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Calm and collected students unite to share their playground top tips

By Lotte Pegler
lotte.pegler@sussexpost.co.uk

 

Primary school students compared mediating tips at a conference at Butlins.

 

More than 100 children from local primary schools came together for a day of peer mediation revision, role play and training.

 

Pupils from Rose Green Primary School and Edward Bryant School were among those involved.

 

Anthony Whitby, assistant headteacher at Edward Bryant School, said: “Peer mediation in our school helps the children develop their emotional intelligence and grow in confidence.

 

“They have fun learning how to deal with day to day disagreements and find great solutions that they can all agree with.

 

“The brilliant team of peer mediators we have in our school help make Edward Bryant a safe and happy place to be. It is at the core of what we do.

 

“On Monday, the conference was a great opportunity for the children to meet peer mediators from other schools from the SchoolsWorks Trust.

 

“They were able to discuss their experiences and understand that what they do is helping many other children.

 

“They are an amazing group and this was very evident in the workshops and activities.

 

“We had the opportunity to work with children from The Regis School this year, which the children really enjoyed.

 

“Butlin’s were fantastic hosts and helped make the day a memorable one for the children.”

 

The Schoolworks mediation initiative covers seven schools in the local area as well as reaching far wider with advice and lessons.

 

It focuses on conflict resolution techniques to train school children to work with their peers as mediators.

 

Peer mediators are set up in the schools to help resolve low level conflicts, address bullying, and prevent fights.

 

“The curriculum-based scheme is supported by school staff who also receive mediation skills training.

 

Chris Seaton, founder of the initiative, said: “This event fulfilled our aspirations in throwing the net wider for the children who act as peer mediators.

 

“Rather than just offering refresher training to ensure they are well equipped for dealing with playground and friendship issues, the children came away with a clear understanding of how their roles contributed to the important element of global citizenship.

 

“We are very proud of our peer mediation programmes and I look forward to continuing to champion this important element of developing the whole child across our schools.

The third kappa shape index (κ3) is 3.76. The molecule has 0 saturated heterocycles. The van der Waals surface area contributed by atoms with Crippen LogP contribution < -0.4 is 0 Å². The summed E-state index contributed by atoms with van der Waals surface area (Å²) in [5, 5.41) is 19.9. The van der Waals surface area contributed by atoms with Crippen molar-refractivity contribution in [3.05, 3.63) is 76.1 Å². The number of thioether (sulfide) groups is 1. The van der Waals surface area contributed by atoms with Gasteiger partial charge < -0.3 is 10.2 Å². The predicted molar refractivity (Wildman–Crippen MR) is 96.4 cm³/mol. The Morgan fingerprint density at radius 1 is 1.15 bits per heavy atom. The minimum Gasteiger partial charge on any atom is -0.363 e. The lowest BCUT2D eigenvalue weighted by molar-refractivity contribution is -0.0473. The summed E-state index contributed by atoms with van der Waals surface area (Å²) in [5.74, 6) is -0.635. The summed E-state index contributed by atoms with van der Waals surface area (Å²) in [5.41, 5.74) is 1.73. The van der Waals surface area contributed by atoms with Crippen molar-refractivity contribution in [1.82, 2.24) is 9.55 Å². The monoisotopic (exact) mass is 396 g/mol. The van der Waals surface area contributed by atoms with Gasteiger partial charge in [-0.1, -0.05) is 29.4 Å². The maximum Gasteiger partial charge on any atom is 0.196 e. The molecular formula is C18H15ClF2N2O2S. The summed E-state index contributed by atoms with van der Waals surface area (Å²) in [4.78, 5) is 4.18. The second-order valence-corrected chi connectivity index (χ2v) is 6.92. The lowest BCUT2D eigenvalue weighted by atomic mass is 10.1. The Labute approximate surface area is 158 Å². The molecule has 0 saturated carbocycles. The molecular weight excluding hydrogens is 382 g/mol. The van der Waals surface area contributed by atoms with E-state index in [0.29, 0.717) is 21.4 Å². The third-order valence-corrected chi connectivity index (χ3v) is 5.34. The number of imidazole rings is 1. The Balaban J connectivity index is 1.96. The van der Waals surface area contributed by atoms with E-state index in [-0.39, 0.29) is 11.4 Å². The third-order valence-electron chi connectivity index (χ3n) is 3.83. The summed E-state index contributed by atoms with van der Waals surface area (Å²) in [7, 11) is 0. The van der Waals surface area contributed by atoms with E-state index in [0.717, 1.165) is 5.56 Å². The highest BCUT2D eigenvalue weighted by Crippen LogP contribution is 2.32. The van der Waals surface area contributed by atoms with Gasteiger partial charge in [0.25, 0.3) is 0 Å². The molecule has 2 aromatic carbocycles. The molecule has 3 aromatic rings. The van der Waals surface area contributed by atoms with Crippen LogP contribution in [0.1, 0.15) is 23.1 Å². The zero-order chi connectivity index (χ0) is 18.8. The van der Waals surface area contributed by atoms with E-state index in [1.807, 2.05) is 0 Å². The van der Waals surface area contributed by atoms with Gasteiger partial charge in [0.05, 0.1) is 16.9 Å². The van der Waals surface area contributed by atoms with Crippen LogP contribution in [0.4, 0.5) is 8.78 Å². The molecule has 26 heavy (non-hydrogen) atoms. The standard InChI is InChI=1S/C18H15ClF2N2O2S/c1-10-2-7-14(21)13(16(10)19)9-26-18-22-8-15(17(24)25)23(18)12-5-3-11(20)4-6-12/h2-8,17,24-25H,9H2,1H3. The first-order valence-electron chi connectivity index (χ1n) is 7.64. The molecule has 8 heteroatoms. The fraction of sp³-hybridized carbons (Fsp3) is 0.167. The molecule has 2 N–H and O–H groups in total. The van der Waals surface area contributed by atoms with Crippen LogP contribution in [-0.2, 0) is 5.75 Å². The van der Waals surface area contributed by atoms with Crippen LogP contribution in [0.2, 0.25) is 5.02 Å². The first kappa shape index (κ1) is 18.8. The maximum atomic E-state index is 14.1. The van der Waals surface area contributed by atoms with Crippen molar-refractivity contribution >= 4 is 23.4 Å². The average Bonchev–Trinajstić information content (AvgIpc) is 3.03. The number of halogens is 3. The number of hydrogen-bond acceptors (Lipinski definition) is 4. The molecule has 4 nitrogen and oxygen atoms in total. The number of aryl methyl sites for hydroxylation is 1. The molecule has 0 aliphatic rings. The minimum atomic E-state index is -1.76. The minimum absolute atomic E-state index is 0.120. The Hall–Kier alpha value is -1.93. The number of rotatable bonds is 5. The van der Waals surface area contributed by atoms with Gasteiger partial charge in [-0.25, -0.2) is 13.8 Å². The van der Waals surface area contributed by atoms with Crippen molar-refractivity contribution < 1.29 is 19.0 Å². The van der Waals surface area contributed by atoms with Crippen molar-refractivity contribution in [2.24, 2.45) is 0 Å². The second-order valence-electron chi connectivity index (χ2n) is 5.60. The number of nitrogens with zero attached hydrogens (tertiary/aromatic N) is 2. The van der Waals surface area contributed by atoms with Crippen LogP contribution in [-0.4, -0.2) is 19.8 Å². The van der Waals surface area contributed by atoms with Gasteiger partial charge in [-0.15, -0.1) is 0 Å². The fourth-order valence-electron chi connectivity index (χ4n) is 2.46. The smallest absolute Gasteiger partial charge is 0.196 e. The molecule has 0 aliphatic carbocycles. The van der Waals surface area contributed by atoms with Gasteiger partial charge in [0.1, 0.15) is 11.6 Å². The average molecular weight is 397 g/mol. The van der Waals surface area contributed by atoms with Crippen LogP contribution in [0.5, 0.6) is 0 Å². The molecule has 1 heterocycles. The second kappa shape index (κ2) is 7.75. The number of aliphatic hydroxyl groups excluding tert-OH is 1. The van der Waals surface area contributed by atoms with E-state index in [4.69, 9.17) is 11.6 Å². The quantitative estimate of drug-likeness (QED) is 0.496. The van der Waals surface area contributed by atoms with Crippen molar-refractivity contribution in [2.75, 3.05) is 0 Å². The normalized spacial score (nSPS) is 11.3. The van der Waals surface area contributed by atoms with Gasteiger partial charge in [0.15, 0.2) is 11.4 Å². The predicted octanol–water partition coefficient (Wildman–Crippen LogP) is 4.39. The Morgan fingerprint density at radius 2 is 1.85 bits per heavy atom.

“Our thanks to the whole Butlins team for their professionalism and generosity in hosting the use of their superb facilities for the benefit of West Sussex school children.

 

“We have been working in the schools of West Sussex since 2002 and since then we expanded to work in schools across the south east. We have reached over 20,000 children, 600 school teachers, and partnered with 70 schools with the skills and message of peer mediation.

 

“Our peer mediation in schools programme has proved to be a powerful, positive initiative because it offers effective life skills, conflict resolution tools and support to anti-bullying strategies.

 

“A key aspect of the schools programme is sustainability – we aim that all schools where we work for 18-30 months will be able sustain their peer mediation schemes with minimum support from us.

 

“We use a whole school approach – we have discovered that these simple, transferable skills need to be practised and lived by everyone in school if children are to catch their value.”

 

One of the peer mediators at the conference, Lucas Walsh, 10, from Edward Bryant School, said: “I wanted to help people that were having an argument and I didn’t want them to fall out like I did when I was younger.

 

“I used to have a lot of these arguments and I didn’t want others to experience them the same as I did. Plus, it gives the teachers a break!”

 

Fellow mediator, Lucy Carmichael, eight, from Rose Green said: “I think that it’s much nicer for everybody to be peaceful and have a nice break time. I wanted to do it because I wanted everybody to be happy and not have the arguments that were going on before.”

 

“There has definitely been an improvement, we hardly have to do anything anymore because everyone gets on!

 

“Another good thing is that if the person doesn’t want to talk to us, they don’t have to. Obviously a lot do because it can be nicer to talk to someone in class than a teacher, but if they would prefer a teacher then that’s fine!

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